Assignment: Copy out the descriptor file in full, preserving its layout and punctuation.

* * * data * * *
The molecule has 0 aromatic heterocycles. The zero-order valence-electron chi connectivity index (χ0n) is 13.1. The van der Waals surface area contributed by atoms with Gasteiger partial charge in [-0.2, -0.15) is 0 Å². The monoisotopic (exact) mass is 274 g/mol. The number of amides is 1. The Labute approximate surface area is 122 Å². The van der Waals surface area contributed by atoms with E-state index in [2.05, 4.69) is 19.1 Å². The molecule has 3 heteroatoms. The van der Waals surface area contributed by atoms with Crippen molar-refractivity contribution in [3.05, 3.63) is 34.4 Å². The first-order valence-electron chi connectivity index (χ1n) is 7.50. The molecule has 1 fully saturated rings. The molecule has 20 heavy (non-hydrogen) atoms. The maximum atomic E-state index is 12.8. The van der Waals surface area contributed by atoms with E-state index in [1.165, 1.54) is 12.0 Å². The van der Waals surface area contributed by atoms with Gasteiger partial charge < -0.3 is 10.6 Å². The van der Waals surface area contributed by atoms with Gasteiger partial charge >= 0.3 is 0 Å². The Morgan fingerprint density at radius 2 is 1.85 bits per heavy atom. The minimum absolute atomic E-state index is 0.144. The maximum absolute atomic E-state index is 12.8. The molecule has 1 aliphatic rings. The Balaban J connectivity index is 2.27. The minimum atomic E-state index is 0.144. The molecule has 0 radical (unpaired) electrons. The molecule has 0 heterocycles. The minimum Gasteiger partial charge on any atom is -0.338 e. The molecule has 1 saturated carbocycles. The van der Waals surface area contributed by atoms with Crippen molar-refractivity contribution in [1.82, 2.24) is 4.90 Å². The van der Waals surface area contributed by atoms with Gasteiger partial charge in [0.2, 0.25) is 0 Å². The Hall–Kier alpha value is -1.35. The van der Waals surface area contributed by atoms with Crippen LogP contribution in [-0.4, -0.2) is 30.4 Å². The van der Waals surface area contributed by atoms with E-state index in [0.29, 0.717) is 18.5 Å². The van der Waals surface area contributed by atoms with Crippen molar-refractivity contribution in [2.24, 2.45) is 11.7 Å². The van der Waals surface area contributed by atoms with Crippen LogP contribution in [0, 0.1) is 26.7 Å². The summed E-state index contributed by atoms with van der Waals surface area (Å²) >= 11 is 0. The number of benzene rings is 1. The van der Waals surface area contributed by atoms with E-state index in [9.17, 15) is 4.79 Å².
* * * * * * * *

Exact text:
The molecule has 0 aromatic heterocycles. The zero-order valence-electron chi connectivity index (χ0n) is 13.1. The van der Waals surface area contributed by atoms with Gasteiger partial charge in [-0.2, -0.15) is 0 Å². The monoisotopic (exact) mass is 274 g/mol. The number of amides is 1. The Labute approximate surface area is 122 Å². The van der Waals surface area contributed by atoms with E-state index in [2.05, 4.69) is 19.1 Å². The molecule has 3 heteroatoms. The van der Waals surface area contributed by atoms with Crippen molar-refractivity contribution in [3.05, 3.63) is 34.4 Å². The first-order valence-electron chi connectivity index (χ1n) is 7.50. The molecule has 1 fully saturated rings. The molecule has 20 heavy (non-hydrogen) atoms. The maximum atomic E-state index is 12.8. The van der Waals surface area contributed by atoms with E-state index in [1.165, 1.54) is 12.0 Å². The van der Waals surface area contributed by atoms with Gasteiger partial charge < -0.3 is 10.6 Å². The van der Waals surface area contributed by atoms with Gasteiger partial charge >= 0.3 is 0 Å². The Morgan fingerprint density at radius 2 is 1.85 bits per heavy atom. The minimum absolute atomic E-state index is 0.144. The maximum absolute atomic E-state index is 12.8. The molecule has 1 aliphatic rings. The Balaban J connectivity index is 2.27. The minimum atomic E-state index is 0.144. The molecule has 0 radical (unpaired) electrons. The molecule has 0 heterocycles. The minimum Gasteiger partial charge on any atom is -0.338 e. The molecule has 1 saturated carbocycles. The van der Waals surface area contributed by atoms with Crippen molar-refractivity contribution in [1.82, 2.24) is 4.90 Å². The van der Waals surface area contributed by atoms with Gasteiger partial charge in [0.2, 0.25) is 0 Å². The Hall–Kier alpha value is -1.35. The van der Waals surface area contributed by atoms with Crippen LogP contribution in [-0.4, -0.2) is 30.4 Å². The van der Waals surface area contributed by atoms with E-state index in [0.29, 0.717) is 18.5 Å². The van der Waals surface area contributed by atoms with Crippen molar-refractivity contribution in [2.24, 2.45) is 11.7 Å². The van der Waals surface area contributed by atoms with Crippen LogP contribution in [0, 0.1) is 26.7 Å². The summed E-state index contributed by atoms with van der Waals surface area (Å²) >= 11 is 0. The number of benzene rings is 1. The van der Waals surface area contributed by atoms with E-state index in [9.17, 15) is 4.79 Å².